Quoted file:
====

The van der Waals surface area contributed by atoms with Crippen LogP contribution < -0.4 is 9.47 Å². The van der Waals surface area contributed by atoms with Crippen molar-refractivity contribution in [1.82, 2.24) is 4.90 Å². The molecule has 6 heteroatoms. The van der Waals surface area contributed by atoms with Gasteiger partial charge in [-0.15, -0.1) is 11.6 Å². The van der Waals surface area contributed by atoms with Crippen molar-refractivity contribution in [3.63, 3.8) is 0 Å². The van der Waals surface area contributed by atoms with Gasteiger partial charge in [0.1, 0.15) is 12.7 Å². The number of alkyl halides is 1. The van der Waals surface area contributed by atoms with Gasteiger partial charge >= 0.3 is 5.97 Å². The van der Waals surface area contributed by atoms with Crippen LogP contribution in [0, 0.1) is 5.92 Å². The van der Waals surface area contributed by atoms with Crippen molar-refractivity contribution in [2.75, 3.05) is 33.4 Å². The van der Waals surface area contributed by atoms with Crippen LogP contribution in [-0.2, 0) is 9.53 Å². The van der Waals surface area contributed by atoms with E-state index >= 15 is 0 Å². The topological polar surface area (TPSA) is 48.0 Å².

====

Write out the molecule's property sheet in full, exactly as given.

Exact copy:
The van der Waals surface area contributed by atoms with Crippen LogP contribution < -0.4 is 9.47 Å². The van der Waals surface area contributed by atoms with Crippen molar-refractivity contribution in [1.82, 2.24) is 4.90 Å². The molecule has 6 heteroatoms. The van der Waals surface area contributed by atoms with Gasteiger partial charge in [-0.15, -0.1) is 11.6 Å². The van der Waals surface area contributed by atoms with Crippen molar-refractivity contribution in [3.63, 3.8) is 0 Å². The van der Waals surface area contributed by atoms with Gasteiger partial charge in [0.1, 0.15) is 12.7 Å². The number of alkyl halides is 1. The van der Waals surface area contributed by atoms with Gasteiger partial charge >= 0.3 is 5.97 Å². The van der Waals surface area contributed by atoms with Crippen LogP contribution in [0, 0.1) is 5.92 Å². The van der Waals surface area contributed by atoms with Crippen molar-refractivity contribution in [2.75, 3.05) is 33.4 Å². The van der Waals surface area contributed by atoms with Crippen LogP contribution in [-0.2, 0) is 9.53 Å². The van der Waals surface area contributed by atoms with E-state index >= 15 is 0 Å². The topological polar surface area (TPSA) is 48.0 Å².